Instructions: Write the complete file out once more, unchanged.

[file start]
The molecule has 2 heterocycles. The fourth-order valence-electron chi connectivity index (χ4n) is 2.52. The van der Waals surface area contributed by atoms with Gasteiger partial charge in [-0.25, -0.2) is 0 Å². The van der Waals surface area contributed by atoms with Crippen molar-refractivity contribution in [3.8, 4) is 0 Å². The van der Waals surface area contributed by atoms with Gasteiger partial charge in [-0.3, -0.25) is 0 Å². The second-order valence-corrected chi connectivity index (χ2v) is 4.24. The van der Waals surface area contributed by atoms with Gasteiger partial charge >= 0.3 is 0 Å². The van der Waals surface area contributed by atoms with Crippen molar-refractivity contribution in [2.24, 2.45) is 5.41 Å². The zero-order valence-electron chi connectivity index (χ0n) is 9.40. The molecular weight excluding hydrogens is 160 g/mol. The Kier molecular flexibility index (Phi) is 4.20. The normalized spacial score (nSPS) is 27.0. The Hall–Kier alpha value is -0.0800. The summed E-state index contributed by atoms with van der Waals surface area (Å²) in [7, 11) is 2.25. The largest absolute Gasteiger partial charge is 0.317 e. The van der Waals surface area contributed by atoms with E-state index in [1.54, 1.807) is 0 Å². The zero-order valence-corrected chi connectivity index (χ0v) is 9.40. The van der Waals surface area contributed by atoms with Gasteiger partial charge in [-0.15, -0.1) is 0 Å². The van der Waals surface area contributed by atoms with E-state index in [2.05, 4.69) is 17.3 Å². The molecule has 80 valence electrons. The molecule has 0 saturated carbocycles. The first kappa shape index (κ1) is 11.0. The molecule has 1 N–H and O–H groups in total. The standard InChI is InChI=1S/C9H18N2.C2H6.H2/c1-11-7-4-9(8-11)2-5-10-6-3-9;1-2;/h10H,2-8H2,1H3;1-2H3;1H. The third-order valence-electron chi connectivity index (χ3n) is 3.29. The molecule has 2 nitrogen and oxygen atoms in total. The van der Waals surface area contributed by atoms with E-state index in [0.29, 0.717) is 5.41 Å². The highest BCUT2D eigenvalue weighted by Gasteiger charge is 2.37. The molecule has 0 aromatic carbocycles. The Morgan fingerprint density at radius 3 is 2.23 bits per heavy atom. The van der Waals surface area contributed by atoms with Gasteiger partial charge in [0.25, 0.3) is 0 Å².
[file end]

The molecule has 2 heterocycles. The fourth-order valence-electron chi connectivity index (χ4n) is 2.52. The van der Waals surface area contributed by atoms with Gasteiger partial charge in [-0.25, -0.2) is 0 Å². The van der Waals surface area contributed by atoms with Crippen molar-refractivity contribution in [3.8, 4) is 0 Å². The van der Waals surface area contributed by atoms with Gasteiger partial charge in [-0.3, -0.25) is 0 Å². The second-order valence-corrected chi connectivity index (χ2v) is 4.24. The van der Waals surface area contributed by atoms with Gasteiger partial charge >= 0.3 is 0 Å². The van der Waals surface area contributed by atoms with Crippen molar-refractivity contribution in [2.24, 2.45) is 5.41 Å². The zero-order valence-electron chi connectivity index (χ0n) is 9.40. The molecular weight excluding hydrogens is 160 g/mol. The Kier molecular flexibility index (Phi) is 4.20. The normalized spacial score (nSPS) is 27.0. The Hall–Kier alpha value is -0.0800. The summed E-state index contributed by atoms with van der Waals surface area (Å²) in [7, 11) is 2.25. The largest absolute Gasteiger partial charge is 0.317 e. The van der Waals surface area contributed by atoms with E-state index in [1.54, 1.807) is 0 Å². The zero-order valence-corrected chi connectivity index (χ0v) is 9.40. The van der Waals surface area contributed by atoms with Gasteiger partial charge in [-0.15, -0.1) is 0 Å². The van der Waals surface area contributed by atoms with E-state index in [2.05, 4.69) is 17.3 Å². The molecule has 80 valence electrons. The molecule has 0 saturated carbocycles. The first kappa shape index (κ1) is 11.0. The molecule has 1 N–H and O–H groups in total. The standard InChI is InChI=1S/C9H18N2.C2H6.H2/c1-11-7-4-9(8-11)2-5-10-6-3-9;1-2;/h10H,2-8H2,1H3;1-2H3;1H. The third-order valence-electron chi connectivity index (χ3n) is 3.29. The molecule has 2 nitrogen and oxygen atoms in total. The van der Waals surface area contributed by atoms with E-state index in [0.29, 0.717) is 5.41 Å². The highest BCUT2D eigenvalue weighted by Gasteiger charge is 2.37. The molecule has 0 aromatic carbocycles. The Morgan fingerprint density at radius 3 is 2.23 bits per heavy atom. The van der Waals surface area contributed by atoms with Gasteiger partial charge in [0.25, 0.3) is 0 Å².